Posted on June 15, 2022
BOSTON – The Massachusetts Housing Partnership (MHP) has recognized a group of Newton residents with a Housing Hero Award for its dedication advocating for more housing in the city.
Engine 6 received the honor on June 8 in a virtual awards ceremony at MHP’s 15th Housing Institute, a two-day training conference for local officials and volunteers. Each year MHP recognizes local leaders, communities, and individuals for their work in supporting affordable housing.
MHP is a state housing organization that uses bank funds and other capital sources to support and finance affordable housing.
Engine 6 was recognized for its ongoing advocacy for more housing production in Newton. These efforts include its role in supporting the use of a municipal parking lot for the 68-unit Austin Street development and its campaign to support the approval of the Northland Project.
Northland involves the redevelopment of a 22-acre commercial near the Needham line and Route 128 into a mixed-use neighborhood with office, retail and community space, along with 800 apartments, 120 that will be affordable. Engine 6 worked alongside environmental activists and other groups to help the community achieve approval for the project.
The Northland approval took two votes. Initially, city councilors approved a zoning change and special permit that would allow the project to go forward. But some residents had concern about the size of the project and traffic impact. They collected enough signatures for a city-wide ballot question to overturn the council’s decision. However, thanks in part to Engine 6’s continued messaging campaign, Newton voters OK’d the project with over 18,000 citizens voting yes and 13,000 voting no.
“They have been a consistent and effective voice for housing in Newton,” said Lisa Braxton, communications coordinator for MHP, who presented the award to Engine 6. “Often working against stiff and vocal opposition, they have shown great determination and their positive advocacy and messaging for housing has made more residents aware of housing need and helped the city move many housing developments forward.”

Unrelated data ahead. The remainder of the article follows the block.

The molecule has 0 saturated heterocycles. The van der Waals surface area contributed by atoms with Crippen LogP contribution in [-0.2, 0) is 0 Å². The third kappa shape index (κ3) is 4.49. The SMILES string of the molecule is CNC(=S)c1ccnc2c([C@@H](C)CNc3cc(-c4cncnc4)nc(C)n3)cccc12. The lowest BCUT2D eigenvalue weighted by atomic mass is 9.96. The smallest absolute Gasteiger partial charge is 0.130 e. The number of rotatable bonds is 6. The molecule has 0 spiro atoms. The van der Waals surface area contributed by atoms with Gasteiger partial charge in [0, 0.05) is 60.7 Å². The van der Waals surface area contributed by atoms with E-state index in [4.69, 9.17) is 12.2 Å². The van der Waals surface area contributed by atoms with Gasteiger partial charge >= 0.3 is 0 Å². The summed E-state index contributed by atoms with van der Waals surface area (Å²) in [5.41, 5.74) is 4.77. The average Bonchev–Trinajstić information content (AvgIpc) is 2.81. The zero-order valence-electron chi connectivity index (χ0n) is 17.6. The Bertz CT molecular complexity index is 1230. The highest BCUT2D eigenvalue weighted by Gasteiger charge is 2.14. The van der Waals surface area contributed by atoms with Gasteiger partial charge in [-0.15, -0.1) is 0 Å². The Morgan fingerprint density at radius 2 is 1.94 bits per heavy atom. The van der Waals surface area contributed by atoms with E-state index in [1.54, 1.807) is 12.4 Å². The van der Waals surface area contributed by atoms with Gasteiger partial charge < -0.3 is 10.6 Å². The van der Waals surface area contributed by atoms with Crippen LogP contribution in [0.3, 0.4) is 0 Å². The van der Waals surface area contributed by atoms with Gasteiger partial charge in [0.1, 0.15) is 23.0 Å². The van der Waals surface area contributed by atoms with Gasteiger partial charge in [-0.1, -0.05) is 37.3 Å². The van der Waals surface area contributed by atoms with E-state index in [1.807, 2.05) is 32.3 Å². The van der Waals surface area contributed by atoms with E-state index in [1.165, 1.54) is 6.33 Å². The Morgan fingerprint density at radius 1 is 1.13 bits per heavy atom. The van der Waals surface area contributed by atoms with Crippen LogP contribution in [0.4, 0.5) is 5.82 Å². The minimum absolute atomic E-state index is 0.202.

Engine 6 was formed in June of 2013 to support the conversion of the former Engine 6 firehouse on Beacon Street in Waban into housing for nine chronically homeless individuals and a live-in house manager, which the city initially supported but then blocked, when neighborhood opposition heated up.
“We are fully committed to making Newton a more diverse city and the best way to do that is to build more housing. Adding affordable and market-rate housing is critical to this and we have been dogged in our work to support more housing.”
Lynn Weissberg, Engine 6
The group named themselves after the engine house and have been a consistent voice on housing ever since, maintaining a web site and an active social media presence that keeps housing top of mind with residents. Since it was created, Engine 6 has successfully advocated for over 2,100 units of housing of which 447 were permanently affordable.
Engine 6 leadership team members Lynn Weissberg and Doris Ann Sweet accepted the Housing Hero Award on behalf of the group.
“We are fully committed to making Newton a more diverse city and the best way to do that is to build more housing,” said Weissberg. “Adding affordable and market-rate housing is critical to this and we have been dogged in our work to support more housing.”
Engine 6 was one of four to receive a Housing Hero Award from MHP. Also honored were the City of Chelsea, Jennifer Raitt, Arlington director of planning & community development, and the Town of Wellfleet.
About MHP: MHP is a state non-profit organization that uses bank funds and other capital sources to support and finance affordable Housing. Since 1990, MHP has provided over $1.4 billion for the financing of over 26,000 apartments and has helped over 23,000 low- and moderate-income households buy their first home through the SoftSecond and ONE Mortgage programs. MHP’s Community Assistance team has provided support and technical assistance to over 300 communities and its Center for Housing Data does policy research and creates web-based tools to increase understanding and promote policies to allow more housing in response to demand.